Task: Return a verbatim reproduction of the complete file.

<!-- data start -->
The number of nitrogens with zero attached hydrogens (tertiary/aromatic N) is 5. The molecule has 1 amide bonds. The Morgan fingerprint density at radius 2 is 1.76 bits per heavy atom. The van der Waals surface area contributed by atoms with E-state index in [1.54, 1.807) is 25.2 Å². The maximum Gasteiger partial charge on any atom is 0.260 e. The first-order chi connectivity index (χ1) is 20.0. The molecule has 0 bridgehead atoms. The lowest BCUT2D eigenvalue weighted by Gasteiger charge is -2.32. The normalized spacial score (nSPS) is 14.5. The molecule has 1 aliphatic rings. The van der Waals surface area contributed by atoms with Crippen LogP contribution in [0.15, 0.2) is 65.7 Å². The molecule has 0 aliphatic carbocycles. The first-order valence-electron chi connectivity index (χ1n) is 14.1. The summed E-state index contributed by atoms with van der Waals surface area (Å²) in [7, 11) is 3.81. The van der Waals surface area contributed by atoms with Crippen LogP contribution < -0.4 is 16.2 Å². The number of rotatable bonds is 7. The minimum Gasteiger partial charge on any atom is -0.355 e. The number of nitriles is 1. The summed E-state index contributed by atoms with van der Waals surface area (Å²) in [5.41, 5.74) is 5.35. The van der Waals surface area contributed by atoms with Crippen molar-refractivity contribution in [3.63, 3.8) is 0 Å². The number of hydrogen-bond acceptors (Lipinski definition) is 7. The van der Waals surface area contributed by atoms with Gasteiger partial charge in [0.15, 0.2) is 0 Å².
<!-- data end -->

The number of nitrogens with zero attached hydrogens (tertiary/aromatic N) is 5. The molecule has 1 amide bonds. The Morgan fingerprint density at radius 2 is 1.76 bits per heavy atom. The van der Waals surface area contributed by atoms with E-state index in [1.54, 1.807) is 25.2 Å². The maximum Gasteiger partial charge on any atom is 0.260 e. The first-order chi connectivity index (χ1) is 20.0. The molecule has 0 bridgehead atoms. The lowest BCUT2D eigenvalue weighted by Gasteiger charge is -2.32. The normalized spacial score (nSPS) is 14.5. The molecule has 1 aliphatic rings. The van der Waals surface area contributed by atoms with Crippen LogP contribution in [0.15, 0.2) is 65.7 Å². The molecule has 0 aliphatic carbocycles. The first-order valence-electron chi connectivity index (χ1n) is 14.1. The summed E-state index contributed by atoms with van der Waals surface area (Å²) in [7, 11) is 3.81. The van der Waals surface area contributed by atoms with Crippen LogP contribution < -0.4 is 16.2 Å². The number of rotatable bonds is 7. The minimum Gasteiger partial charge on any atom is -0.355 e. The number of nitriles is 1. The summed E-state index contributed by atoms with van der Waals surface area (Å²) in [5.41, 5.74) is 5.35. The van der Waals surface area contributed by atoms with Crippen molar-refractivity contribution in [3.63, 3.8) is 0 Å². The number of hydrogen-bond acceptors (Lipinski definition) is 7. The van der Waals surface area contributed by atoms with Gasteiger partial charge in [0.15, 0.2) is 0 Å².